Old Fashioned Poppyseed or Cole-Slaw Dressing

My daughter was nuts about Poppy Seed dressing when she was young; I was horrified by the additives! (Funny, I wasn’t so alarmed by the sugar!) I started making this wonderful dressing, based on something my mother had given me.

Old-Fashioned Dressing for Slaw, Greens or Fruit - Vinegar Based

Old-Fashioned Dressing for Slaw, Greens or Fruit – Vinegar Based

Best of all, this is a dressing that can go on any number of items. (It’s easy, too! Shhhh…keep that a secret.) With a substantial tang and a thick sweetness, this dressing can be used for savory or sweet items. Yep, the same dressing. Vary it by changing up the seeds: use poppy seeds, celery seeds or caraway, depending on what you’d like to drizzle this over.

If you’re making a Vinegar Based Slaw, red or green, use caraway for a stronger flavor, celery for a milder one. This is the slaw you want to use with pulled pork – a good, old-fashioned vinegar based slaw. Bonus: cole-slaw like this holds up better when refrigeration isn’t available, like at a picnic or tailgating event.

If you’d like a simple green salad, poppy seeds are the way to go! This is wonderful with gourmet lettuce (particularly butter), spinach and even fancies up an ice-berg salad. It seems to go particularly well with salads that contain spring or summer fruits.

Which brings us to fruit salad – drizzle a little of this (the poppy seed version) over blueberries, strawberries or a mix of almost any fruit that comes to mind. The dressing plays so well with the sweet/sour flavor of fruit – it’s a marriage made in heaven.

This is a fun dressing to make. Add the ingredients to a blender in the order listed, drizzle in the oil and you’ll see it thicken up like magic. I still breathe a little sigh as I hear the “catch” in the blender when the oil is about half of the way in and the dressing thickens. This dressing also holds the emulsion well for weeks in the fridge.

Old-Fashioned Poppyseed or Cole-Slaw Dressing

  • Servings: abt a cup
  • Difficulty: easy
  • Print
  • 1/4 cup of lemon juice (fresh or bottled)
  • 2 tablespoons vinegar (try white for poppy seed, apple cider for celery)
  • 1/2 cup sugar
  • 1/2 teaspoon salt
  • 1 tablespoon dry mustard
  • 1/2 cup light olive or canola oil
  • 1 to 1 1/2 teaspoon celery, poppy or caraway seeds

Place the first five ingredients in a blender in the order listed. Pulse and blend until smooth. (May need to stop and stir up from bottom.)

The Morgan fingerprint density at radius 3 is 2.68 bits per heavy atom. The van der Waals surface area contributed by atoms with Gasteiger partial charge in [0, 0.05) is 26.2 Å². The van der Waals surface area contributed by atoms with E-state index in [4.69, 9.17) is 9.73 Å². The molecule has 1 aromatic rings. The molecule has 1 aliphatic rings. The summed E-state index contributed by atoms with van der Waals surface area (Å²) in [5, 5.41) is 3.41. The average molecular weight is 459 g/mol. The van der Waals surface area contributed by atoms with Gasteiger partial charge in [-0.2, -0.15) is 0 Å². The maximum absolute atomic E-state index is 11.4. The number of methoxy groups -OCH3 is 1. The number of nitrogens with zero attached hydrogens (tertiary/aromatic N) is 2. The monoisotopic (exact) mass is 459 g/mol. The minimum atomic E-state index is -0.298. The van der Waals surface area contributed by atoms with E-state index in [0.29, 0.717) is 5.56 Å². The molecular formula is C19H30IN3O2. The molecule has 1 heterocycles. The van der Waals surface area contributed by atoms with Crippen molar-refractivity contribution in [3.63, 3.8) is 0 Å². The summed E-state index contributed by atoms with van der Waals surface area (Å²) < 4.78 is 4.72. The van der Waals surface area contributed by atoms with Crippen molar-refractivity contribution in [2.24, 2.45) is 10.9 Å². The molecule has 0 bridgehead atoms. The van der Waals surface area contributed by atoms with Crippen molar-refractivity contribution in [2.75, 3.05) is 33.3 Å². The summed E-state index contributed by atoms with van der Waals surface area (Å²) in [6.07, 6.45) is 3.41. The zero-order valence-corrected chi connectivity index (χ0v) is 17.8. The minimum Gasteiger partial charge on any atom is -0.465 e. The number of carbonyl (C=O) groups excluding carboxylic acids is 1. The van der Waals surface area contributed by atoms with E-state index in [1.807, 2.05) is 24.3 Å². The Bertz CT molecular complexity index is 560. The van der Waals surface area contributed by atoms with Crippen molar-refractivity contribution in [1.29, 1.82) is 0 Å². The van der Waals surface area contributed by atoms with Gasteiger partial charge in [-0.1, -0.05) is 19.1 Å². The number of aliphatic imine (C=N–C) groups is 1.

Slowly, through the top of the blender, drizzle in the oil and blend until emulsified.

Stir seeds in by hand. Refrigerate. The mixture will become slightly thicker when chilled. Makes about a cup.

from the kitchen of http://www.frugalhausfrau.com


9 thoughts on “Old Fashioned Poppyseed or Cole-Slaw Dressing

  1. Kelly

    LOVE THIS DRESSING !!! I’ve made it a couple of times now and we LOVE it !!! I used 1 T monk fruit spoonable sweetener, white vinegar, 1 tsp of dry mustard, poppy seeds and combination of olive oil and avocado oils that I purchase from Costco… Truly fabulous, and fits in my keto lifestyle…. I’ve been searching for a coleslaw dressing for years… Thanks so much for your website ! Can’t wait to try more of your recipes… Happy New Year to you and Yours !!

    • FrugalHausfrau

      Hi Kelly, thanks you made my day!!

      I am going to have to check out that Monk fruit sweetener – I love this dressing too but always have a bit of reservation because of the sugar! And I’m always interested in hearing of any adaptations made, especially low carb and keto for any of my recipes…I’m determined to eat better or at least for most of the time! I appreciate hearing about your tweaks!

      I almost picked up avocado oil at costco the last time I was there – I “thought” the price looked good but I wanted to compare it first. Then of course I forgot!! And I usually buy my olive oil there.

      Happy New Year’s to you, and your family, too!

    • Hey Heather! I’m sure this is a vintage recipe. I remember a lot of the older women I knew when I was young made a boiled recipe a lot like this.

      I’m guessing when blenders became commonplace, it was discovered how easy it was to make without cooking. 🙂

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